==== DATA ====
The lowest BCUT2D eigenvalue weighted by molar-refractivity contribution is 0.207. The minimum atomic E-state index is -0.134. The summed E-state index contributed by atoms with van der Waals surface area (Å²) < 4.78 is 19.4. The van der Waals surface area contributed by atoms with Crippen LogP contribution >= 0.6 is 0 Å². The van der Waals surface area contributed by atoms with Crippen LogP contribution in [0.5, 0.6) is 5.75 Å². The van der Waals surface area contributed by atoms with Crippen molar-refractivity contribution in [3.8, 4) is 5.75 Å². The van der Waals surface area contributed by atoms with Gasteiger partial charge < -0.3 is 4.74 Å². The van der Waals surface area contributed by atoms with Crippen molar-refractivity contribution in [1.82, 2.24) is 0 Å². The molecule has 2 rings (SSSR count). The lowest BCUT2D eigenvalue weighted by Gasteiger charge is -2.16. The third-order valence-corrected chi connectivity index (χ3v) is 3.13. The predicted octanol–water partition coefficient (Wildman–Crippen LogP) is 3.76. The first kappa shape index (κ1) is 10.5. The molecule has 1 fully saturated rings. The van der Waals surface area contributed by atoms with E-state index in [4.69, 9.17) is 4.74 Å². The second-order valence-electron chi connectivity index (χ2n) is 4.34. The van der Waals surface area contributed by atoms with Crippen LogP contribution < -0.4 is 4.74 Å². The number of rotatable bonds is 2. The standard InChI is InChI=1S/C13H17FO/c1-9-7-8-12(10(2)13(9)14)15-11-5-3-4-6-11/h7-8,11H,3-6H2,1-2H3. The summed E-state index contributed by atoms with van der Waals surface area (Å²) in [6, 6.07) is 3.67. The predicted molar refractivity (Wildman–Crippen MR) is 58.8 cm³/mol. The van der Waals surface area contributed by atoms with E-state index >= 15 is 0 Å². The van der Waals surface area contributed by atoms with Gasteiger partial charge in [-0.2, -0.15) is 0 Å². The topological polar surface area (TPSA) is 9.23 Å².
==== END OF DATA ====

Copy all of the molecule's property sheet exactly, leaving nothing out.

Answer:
The lowest BCUT2D eigenvalue weighted by molar-refractivity contribution is 0.207. The minimum atomic E-state index is -0.134. The summed E-state index contributed by atoms with van der Waals surface area (Å²) < 4.78 is 19.4. The van der Waals surface area contributed by atoms with Crippen LogP contribution >= 0.6 is 0 Å². The van der Waals surface area contributed by atoms with Crippen LogP contribution in [0.5, 0.6) is 5.75 Å². The van der Waals surface area contributed by atoms with Crippen molar-refractivity contribution in [3.8, 4) is 5.75 Å². The van der Waals surface area contributed by atoms with Gasteiger partial charge < -0.3 is 4.74 Å². The van der Waals surface area contributed by atoms with Crippen molar-refractivity contribution in [1.82, 2.24) is 0 Å². The molecule has 2 rings (SSSR count). The lowest BCUT2D eigenvalue weighted by Gasteiger charge is -2.16. The third-order valence-corrected chi connectivity index (χ3v) is 3.13. The predicted octanol–water partition coefficient (Wildman–Crippen LogP) is 3.76. The first kappa shape index (κ1) is 10.5. The molecule has 1 fully saturated rings. The van der Waals surface area contributed by atoms with E-state index in [4.69, 9.17) is 4.74 Å². The second-order valence-electron chi connectivity index (χ2n) is 4.34. The van der Waals surface area contributed by atoms with Crippen LogP contribution < -0.4 is 4.74 Å². The number of rotatable bonds is 2. The standard InChI is InChI=1S/C13H17FO/c1-9-7-8-12(10(2)13(9)14)15-11-5-3-4-6-11/h7-8,11H,3-6H2,1-2H3. The summed E-state index contributed by atoms with van der Waals surface area (Å²) in [6, 6.07) is 3.67. The predicted molar refractivity (Wildman–Crippen MR) is 58.8 cm³/mol. The van der Waals surface area contributed by atoms with E-state index >= 15 is 0 Å². The van der Waals surface area contributed by atoms with Gasteiger partial charge in [-0.2, -0.15) is 0 Å². The topological polar surface area (TPSA) is 9.23 Å².